Search: gringo origin
Why: Leigh said it refers to Americans in general, not just whiteys, because of their "green coats." Or something.
Answer: No one knows for sure! Its first recorded English use was in John Woodhouse Audubon's 1849 Western Journal:
We were hooted and shouted at as we passed through, and called ‘Gringoes.’Theories:
- It comes from griego, the Spanish word for Greek, as in "It's Greek to me," aka hablar es griego ("speak in Greek"). Here, "Greek" is both incomprehensible and spoken by a foreigner or stranger.
- During the Mexican-American War, American soldiers wore green coats.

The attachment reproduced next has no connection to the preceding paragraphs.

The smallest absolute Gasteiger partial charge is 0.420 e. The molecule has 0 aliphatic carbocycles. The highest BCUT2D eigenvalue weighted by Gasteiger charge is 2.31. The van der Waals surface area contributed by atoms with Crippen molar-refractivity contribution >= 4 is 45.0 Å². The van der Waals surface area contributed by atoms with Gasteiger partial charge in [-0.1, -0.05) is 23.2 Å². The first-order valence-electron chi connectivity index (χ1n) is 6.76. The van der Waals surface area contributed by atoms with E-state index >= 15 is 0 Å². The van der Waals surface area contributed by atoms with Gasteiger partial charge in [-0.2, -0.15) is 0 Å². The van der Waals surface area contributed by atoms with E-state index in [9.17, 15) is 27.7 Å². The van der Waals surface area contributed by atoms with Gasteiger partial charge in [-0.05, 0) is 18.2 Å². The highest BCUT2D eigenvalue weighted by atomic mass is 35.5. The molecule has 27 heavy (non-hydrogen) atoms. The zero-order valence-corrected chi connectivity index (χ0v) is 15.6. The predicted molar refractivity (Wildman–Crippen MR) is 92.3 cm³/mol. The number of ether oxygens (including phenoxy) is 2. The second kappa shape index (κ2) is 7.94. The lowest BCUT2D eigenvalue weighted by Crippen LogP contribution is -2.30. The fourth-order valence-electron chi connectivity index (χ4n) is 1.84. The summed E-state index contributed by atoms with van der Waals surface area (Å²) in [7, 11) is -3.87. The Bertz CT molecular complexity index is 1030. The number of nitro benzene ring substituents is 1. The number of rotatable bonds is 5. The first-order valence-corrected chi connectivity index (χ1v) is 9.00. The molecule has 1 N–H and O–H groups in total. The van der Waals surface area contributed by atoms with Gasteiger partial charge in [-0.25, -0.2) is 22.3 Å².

- It comes from the early 1500s song "Green Grows the Holly" (or "Green Grows the Lilacs" or "the Laurels" or "the Rushes Oh!" all based on a poem by Robert Burns). During the Mexican-American War, the song was sung by Catholic American immigrants (from Ireland, Germany, etc.) who had been sent to Mexico to fight. They questioned why they were fighting against other Catholics on the side of Anglo-Protestants, and then several hundred deserted America to form St. Patrick's Battalion, joining the Mexicans to fight against their Protestant abusers.
The More You Know: